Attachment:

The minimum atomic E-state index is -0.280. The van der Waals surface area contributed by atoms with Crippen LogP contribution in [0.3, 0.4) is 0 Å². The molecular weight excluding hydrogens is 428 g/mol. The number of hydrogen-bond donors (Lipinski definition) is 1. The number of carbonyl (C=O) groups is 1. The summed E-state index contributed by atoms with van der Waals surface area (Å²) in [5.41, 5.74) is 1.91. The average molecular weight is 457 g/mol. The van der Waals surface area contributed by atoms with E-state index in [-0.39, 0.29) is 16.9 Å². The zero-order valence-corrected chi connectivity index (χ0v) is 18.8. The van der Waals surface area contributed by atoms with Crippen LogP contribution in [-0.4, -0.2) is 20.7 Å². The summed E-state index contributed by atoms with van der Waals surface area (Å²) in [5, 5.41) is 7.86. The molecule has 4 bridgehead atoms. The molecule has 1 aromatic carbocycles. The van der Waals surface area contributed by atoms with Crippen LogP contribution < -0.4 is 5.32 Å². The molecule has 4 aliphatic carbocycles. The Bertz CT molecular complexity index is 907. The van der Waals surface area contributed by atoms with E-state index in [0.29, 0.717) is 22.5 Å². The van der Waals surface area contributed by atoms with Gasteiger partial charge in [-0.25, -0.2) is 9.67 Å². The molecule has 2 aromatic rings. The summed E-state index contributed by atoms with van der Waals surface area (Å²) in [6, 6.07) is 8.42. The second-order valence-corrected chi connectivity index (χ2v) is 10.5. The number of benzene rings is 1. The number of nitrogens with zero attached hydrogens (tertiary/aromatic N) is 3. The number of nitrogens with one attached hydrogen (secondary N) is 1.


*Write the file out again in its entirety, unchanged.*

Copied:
The minimum atomic E-state index is -0.280. The van der Waals surface area contributed by atoms with Crippen LogP contribution in [0.3, 0.4) is 0 Å². The molecular weight excluding hydrogens is 428 g/mol. The number of hydrogen-bond donors (Lipinski definition) is 1. The number of carbonyl (C=O) groups is 1. The summed E-state index contributed by atoms with van der Waals surface area (Å²) in [5.41, 5.74) is 1.91. The average molecular weight is 457 g/mol. The van der Waals surface area contributed by atoms with E-state index in [-0.39, 0.29) is 16.9 Å². The zero-order valence-corrected chi connectivity index (χ0v) is 18.8. The van der Waals surface area contributed by atoms with Crippen LogP contribution in [-0.4, -0.2) is 20.7 Å². The summed E-state index contributed by atoms with van der Waals surface area (Å²) in [5, 5.41) is 7.86. The molecule has 4 bridgehead atoms. The molecule has 1 aromatic carbocycles. The van der Waals surface area contributed by atoms with Crippen LogP contribution < -0.4 is 5.32 Å². The molecule has 4 aliphatic carbocycles. The Bertz CT molecular complexity index is 907. The van der Waals surface area contributed by atoms with E-state index in [0.29, 0.717) is 22.5 Å². The van der Waals surface area contributed by atoms with Gasteiger partial charge in [-0.25, -0.2) is 9.67 Å². The molecule has 2 aromatic rings. The summed E-state index contributed by atoms with van der Waals surface area (Å²) in [6, 6.07) is 8.42. The second-order valence-corrected chi connectivity index (χ2v) is 10.5. The number of benzene rings is 1. The number of nitrogens with zero attached hydrogens (tertiary/aromatic N) is 3. The number of nitrogens with one attached hydrogen (secondary N) is 1.